• Remember the guy who was suing Aramco over the death of his beloved beauty queen camel? He has actually won case. Saudi Gazette reports that the General Court in Khobar has ordered the oil giant to pay 1 million riyals to the heartbroken owner. Aramco’s lawyer said they intend to appeal the verdict with the Court of Cassation.
  • Based on her experience with a public library where she lives in Dubai, Badriya al-Bisher believes that opening more public libraries will encourage Saudi boys and girls to flirt with the books instead of flirting with each other. That’s an interesting theory which I would love to test in Riyadh. It will make for one hell of an experiment.
  • The first patch of graduates from private medical colleges in Jeddah were previously told their can intern in university hospitals. Now they are told they can’t, and that if they want to intern then they have to pay SR60,000. Unbelievable. Shada Ahmadi, a student who is yet to start her internship, told me “it’s a big frustrating issue in our college.” UPDATE: Intern doctors graduating from government universities, who had their monthly reward cut in half by a decision from the Council of Higher Education five years ago, have launched an online petition asking the government to reconsider that decision.

Arabizing the private sector, more on discrimination at KAUST

  • Essam al-Zamel has a very insightful post discussing an important part of the unemployment puzzle in Saudi Arabia. Employers in the private sector avoid recruiting Saudis because they accuse them with lack of productivity. Essam believes this lack of productivity is not related to education or scientific degrees, but rather due to their inability to communicate in English. “How can we expect anyone to be productive when they work with a language different from their mother tongue?” he asks. We can either change our first language to English and make it the main language for communication and eduction even if that means losing our identity, or we can Arabize our economy especially at the private sector to make it more suitable to our youth
  • After Nathan, here is another KAUST blogger writing about discrimination in the new community. “The problem is that the way KAUST is now run, the university is a beacon of oppression and exploitation to many,” says Richard Denny. Yes, I do realize that such practices are widespread in the country. However, I believe this is not a good excuse for such thing to happen at KAUST.

MOE hiring process, al-Nujaimi mingling saga

  • The Ministry of Education (MOE) is hiring. Out of the 34,000 people who applied for teaching jobs, only 21,000 managed to score more than 50% in the Qiyas test aka the Saudi SAT. Today, those 21,000 candidates were interviewed by MOE in order to “inspect their ideological tendencies.” What MOE means by the words between quote marks is actually this: make sure those teachers-to-be are not extremists who will spread their poison in schools and produce future terrorists. Sounds like a good idea, right? Not really. I mean, can’t those extremists conceal their extremism for a brief interview just to get the job? Can’t they pretend to be tree-hugging, peace-loving, dialogue-embracing, upstanding citizens for the duration of a short encounter with their potential employers?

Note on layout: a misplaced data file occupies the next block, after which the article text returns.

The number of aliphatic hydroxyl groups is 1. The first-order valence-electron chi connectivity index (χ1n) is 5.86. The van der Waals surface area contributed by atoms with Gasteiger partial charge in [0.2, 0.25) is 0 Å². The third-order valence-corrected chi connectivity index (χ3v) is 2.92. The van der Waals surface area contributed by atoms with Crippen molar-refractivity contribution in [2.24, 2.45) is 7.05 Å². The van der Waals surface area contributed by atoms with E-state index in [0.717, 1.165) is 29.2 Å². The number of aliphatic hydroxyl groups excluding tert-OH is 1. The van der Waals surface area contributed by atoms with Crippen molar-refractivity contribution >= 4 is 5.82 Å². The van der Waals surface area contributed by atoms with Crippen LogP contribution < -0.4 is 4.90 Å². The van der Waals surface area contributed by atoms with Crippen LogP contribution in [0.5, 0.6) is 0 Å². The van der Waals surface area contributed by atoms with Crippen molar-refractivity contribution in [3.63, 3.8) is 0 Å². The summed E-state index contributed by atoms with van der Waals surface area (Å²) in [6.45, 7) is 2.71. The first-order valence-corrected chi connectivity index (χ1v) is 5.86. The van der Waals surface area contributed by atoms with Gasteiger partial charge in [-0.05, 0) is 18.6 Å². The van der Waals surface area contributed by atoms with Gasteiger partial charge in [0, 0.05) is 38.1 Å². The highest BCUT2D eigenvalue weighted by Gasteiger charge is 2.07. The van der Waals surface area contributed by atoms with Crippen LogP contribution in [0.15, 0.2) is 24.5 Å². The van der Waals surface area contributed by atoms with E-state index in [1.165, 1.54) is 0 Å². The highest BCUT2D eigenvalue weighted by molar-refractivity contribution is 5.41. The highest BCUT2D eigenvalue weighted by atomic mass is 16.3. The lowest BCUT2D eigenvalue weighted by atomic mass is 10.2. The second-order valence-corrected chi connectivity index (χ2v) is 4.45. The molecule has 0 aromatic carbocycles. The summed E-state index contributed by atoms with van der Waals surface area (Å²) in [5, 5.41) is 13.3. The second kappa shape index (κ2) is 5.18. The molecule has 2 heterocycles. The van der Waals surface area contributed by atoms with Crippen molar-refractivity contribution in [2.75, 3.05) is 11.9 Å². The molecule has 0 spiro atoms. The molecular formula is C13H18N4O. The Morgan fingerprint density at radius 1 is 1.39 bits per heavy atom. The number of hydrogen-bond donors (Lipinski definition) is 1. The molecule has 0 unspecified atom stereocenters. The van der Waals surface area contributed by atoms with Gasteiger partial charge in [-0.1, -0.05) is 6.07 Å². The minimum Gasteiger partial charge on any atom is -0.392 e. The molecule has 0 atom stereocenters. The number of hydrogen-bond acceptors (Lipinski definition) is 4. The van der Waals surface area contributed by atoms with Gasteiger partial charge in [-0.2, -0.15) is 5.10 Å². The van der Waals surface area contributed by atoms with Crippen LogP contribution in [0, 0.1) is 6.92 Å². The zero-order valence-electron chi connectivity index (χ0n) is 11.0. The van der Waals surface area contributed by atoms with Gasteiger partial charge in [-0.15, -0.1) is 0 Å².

• Shiekh Mohammed al-Nujaimi, who once described segregation as one of the fundamentals on which the Saudi state was built and then took a U-turn after al-Shethri fiasco, was recently rumored to be mingling big time with unrelated women during a conference in Kuwait. Interestingly (or maybe not) al-Nujaimi has praised the infamous al-Barrak’s fatwa in which he called for opponents of the kingdom’s strict segregation of men and women to be put to death if they refuse to abandon their ideas. After pictures and videos of his mingling made their way to the web, he first denied what the pictures and videos suggested, and said some of them were photoshopped, which is something the organizers of the event considered so insulting that they threatened to sue him.


    Today, al-Nujaimi finally admitted that he mingled, but he said he did it for all the right reasons: to prevent vice and help those misguided women find the righteous path. This should go well with those women, I guess.

Noura al-Faiz cut out, Op-Ed writers do interviews

  • So Prince Faisal bin Abdullah, the minister of education, had a meeting with teachers. Present at the meeting were senior officials at the ministry, including Noura al-Faiz. At the end of the meeting, photos were taken. Few days later, the PR department at the ministry published special print materials to mark the occasion. However, there was something wrong with the the cover photo: Noura al-Faiz has been cut out! Prince Faisal said he was unhappy that this happened.
  • Ashraf al-Fagih thinks it is so strange that an op-ed writer like him would do an interview. The writer in question is his fellow columnist in al-Watan daily Mahmoud Sabbagh, who prepared the questions for an interview with an STC executive that was published two weeks ago. I agree with most of what Ashraf says. Most Saudi journalists are unprofessional and lack basic skills. However, I don’t think that opinion writers are exempt from doing journalistic tasks like conducting research and doing interviews. Actually, I believe this must be at the heart of their writing.